A story by Bellshill and Mossend YMCA
The Animar project ran three Saturdays a month for young people aged 12 to 18 years old with additional support needs. The activities are planned by the young people, who plan, risk assess and organise themselves with help and guidance from their key workers.
What Animar did
Animar delivered 36 sessions for four and a half hours long, this past financial year. Sessions took place in various locations, including our base in Bellshill, the wider community and local cities of Glasgow and Edinburgh. Fifteen young people, twenty-four parents and guardians and eleven siblings have benefited from this service.
The young people who attend Animar have come to do so through a variety of ways. These include referrals from Schools, local councillors, Social Work, Other community groups and self referrals. Animar is participated in more partnership work this year to allow the families using this service to feel included and part of a network of support.
As well as the young people who attend Animar being able to benefit from our service, their siblings also gain some respite time. The siblings have been able to spend quality time with their parents and guardians and been able to attend their own recreational activities such as football clubs and socialising with their friends. The Parents and guardians were able to use their free time to socialise, attend local facilities such as local gyms, and swimming pools, able to have an adult only lunch and so some shopping or importantly, not have to do anything or be anywhere for thirteen and a half hours every month.
This last year we recruited a new member of staff. the young people assisted in what they wanted that person to be like. These aspects where taken into account when recruiting this staff member. The young people were able to feel in control of their service with their options been taken seriously and their voices being heard This is the key to our service being a success, the young people being part of the organising and structure of their service. Animar attempted to address many Better Break priority areas through this structure.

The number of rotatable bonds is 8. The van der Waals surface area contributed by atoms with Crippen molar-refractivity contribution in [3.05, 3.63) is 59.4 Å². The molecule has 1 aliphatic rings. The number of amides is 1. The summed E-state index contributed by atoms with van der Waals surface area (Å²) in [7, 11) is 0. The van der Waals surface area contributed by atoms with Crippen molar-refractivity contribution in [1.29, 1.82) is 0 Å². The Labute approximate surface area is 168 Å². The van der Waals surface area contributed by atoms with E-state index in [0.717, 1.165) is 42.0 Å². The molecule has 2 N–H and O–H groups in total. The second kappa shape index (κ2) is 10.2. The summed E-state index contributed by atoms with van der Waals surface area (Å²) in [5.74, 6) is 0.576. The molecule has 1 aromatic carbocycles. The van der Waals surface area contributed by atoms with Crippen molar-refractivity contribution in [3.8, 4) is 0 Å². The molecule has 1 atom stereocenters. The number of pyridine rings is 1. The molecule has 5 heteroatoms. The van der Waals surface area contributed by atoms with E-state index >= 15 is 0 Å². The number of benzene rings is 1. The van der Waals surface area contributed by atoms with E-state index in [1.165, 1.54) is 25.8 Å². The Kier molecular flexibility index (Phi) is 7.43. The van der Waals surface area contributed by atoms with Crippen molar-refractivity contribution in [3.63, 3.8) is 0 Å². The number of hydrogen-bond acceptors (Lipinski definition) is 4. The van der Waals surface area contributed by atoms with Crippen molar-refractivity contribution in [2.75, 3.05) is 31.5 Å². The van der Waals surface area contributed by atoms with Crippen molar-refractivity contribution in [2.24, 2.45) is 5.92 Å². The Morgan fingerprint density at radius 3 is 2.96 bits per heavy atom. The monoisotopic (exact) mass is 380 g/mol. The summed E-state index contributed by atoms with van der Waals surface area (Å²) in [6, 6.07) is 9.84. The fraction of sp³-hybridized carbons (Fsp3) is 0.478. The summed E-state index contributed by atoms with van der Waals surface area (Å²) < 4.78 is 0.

What Bellshill and Mossend YMCA has learned
We have learned many things through the delivery of Animar. One of them has been that Animar isn't for everyone, that is hard to say for a service that is for young people with additional support needs. Promoting independence is appropriate at a certain stage for some young people. For Animar to be successful in its mission and outcomes we have to target those who would benefit most from this style of personal development. As a result of this Animar has managed to create links with other local clubs to ensure that every young person who is referred to Animar will find some project to be a part of. Animar will keep in contact with these referrals as when they are ready to create their own level of independence, that will be the correct time for them to start Animar.
Animar has relied on Better Breaks funding for the last four years, we realise as a service we need to source funding from else where to ensure Animar can continue, as much as Better Breaks funding has been vital and a worthwhile funding source we understand the funding is not limitless. The Bellshill and Mossend YMCA Childcare Manager and Animar Manager are looking into alternative funding sources for the next financial year.
Another learning curve for us, was as much as the staff prepare the young people to be ready to be part of their communities sometimes the communities are not ready for the young people. At Animar one of our young people tired to book a table at his favourite restaurant for one Animar session. While on the phone, The young boy got slightly flustered and a staff member helped him with his phone call. However, the man on the other end of the phone was rude, and hung up. after some reflection the staff added in problem solving when things don't go the way they should for our young people. to help them to be prepared when people aren't prepared for them.
The young people will have planned, taken part, evaluated and evidenced their self-chosen activities
Each session delivered was done so with the young people themselves doing all the planning. This year we worked on budgeting and transport as during a consultation when asked what stops the young people accessing the things they want to do, the majority said it was down to financial resource and being able to get there, each young person had an opportunity to plan, budget, take part and evaluate each session. We had a consultation with the young people at Animar to understand what barriers the young people feel stands in their way when accessing new and fun activities. The young people, with their Key Workers, planned activities to help them over come these barriers, learning about budgeting, travel, communication skills and learning what is available for them. This allowed the young people to be able to break down their own barriers to access their own chosen activities.